Closures of Pillowcases (5)

Gertrude Vorwerk presented an attractive and individual variant for a pillow closure. Her unusual version with a decorative ribbon arranged at the top looks very appealing and shows great creativity.

She wrote: “Belatedly on your blog with the special pillow closures, I want to show you my version. It’s from 1997 and I had no idea how to sew pillowcases. I only started embroidering in 1996, that’s what happened!

Since I didn’t know how to close the pillow – I certainly didn’t have enough fabric – I came up with the idea of ​​designing the edge like this. The blue ribbon was lying around in my gift ribbon box, it was perfect for the pillow. I think it’s wonderful that I had a similar idea back then.”

Many thanks for sending the pictures!

More embroideries by Gertrude Vorwerk can be found here and here.

New Charges for International Mail

Today I would like to point out that Deutsche Post will discontinue the previous WARENPOST INTERNATIONAL (Sale of Goods) on July 1st, 2022.

So far, shipments of up to 500g (which roughly corresponds to one of my books) could be shipped for
€3.42 without tracking number or €5.94 with tracking number to countries inner the EU and for
€3.80 without a tracking number or €6.15 with a tracking number outside the EU.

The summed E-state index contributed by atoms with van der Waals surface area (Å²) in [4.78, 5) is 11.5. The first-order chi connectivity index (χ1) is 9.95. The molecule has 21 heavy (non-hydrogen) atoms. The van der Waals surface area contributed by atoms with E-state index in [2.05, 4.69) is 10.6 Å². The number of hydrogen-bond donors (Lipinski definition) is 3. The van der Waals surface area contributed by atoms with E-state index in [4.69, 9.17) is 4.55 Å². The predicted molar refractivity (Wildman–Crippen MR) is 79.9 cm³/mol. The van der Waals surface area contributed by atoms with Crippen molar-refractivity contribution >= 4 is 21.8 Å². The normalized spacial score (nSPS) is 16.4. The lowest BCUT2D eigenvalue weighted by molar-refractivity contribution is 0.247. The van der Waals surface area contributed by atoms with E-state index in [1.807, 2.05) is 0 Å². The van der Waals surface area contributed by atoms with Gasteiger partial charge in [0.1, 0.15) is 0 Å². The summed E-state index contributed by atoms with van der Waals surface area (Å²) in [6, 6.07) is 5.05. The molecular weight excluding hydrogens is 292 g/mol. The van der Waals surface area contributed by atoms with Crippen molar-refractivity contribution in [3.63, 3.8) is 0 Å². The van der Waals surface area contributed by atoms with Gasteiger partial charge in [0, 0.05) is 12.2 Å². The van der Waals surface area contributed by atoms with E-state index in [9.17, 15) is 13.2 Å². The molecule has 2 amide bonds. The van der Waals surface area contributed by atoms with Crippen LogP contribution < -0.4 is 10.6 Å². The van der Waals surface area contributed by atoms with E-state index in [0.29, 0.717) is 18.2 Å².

Shipments of up to 1000g (which corresponds to about two of my books) have cost up to now of
€7.49 without tracking number or €10.00 with tracking number within the EU and
€9.00 without tracking number or €11.35 with tracking number outside the EU.

These options will no longer be available up from July 1st, 2022.

In the future, there will only be shipments from up to 2000g, but their height must not exceed 3 cm, for
€4.89 without tracking number or €7.39 with tracking number within the EU,
for €8.89 without a tracking number or €12.89 with a tracking number to countries outside the EU.

Higher packages or those with more weight are even more expensive.

So if you are considering buying a single book, you should consider placing your order before the end of June 2022 in order to save on postage.

Closures of Pillowcases (4)

The hand-woven linen for the sofa cushion cover 2 was only 76 cm wide. I didn’t want to cut the pillow out of the length of the linen though to save on fabric. As a result, only a minimal edge strip was available to close the pillow. A hem would not have been possible.

However, since the cut has firm selvages on both small sides, the fabric was only folded in the width of the selvage after the side seams were closed. The closure was made similar to that shown under closures of pillowcases (3).

In the area of the side seams, buttonhole stitches hold the folded selvage in position, while the punctures of the needlelace Buttonhole stitch scallops do the same for the remaining closure.

Sofa Cushion Cover 2

I now have a wide variety of designs on the subject of „pomegranates and birds“. Visitors to my exhibition have already been able to take a close look at some of the embroidered items.

Christa Waldmann designed a second pattern for me to match the pattern of sofa cushion cover 1.

She skillfully arranged the branches with the pomegranate blossom buds so intertwined that the structure forms a nest on which the bird perches. The ripe pomegranates with the tempting fruits are close enough to be pecked at.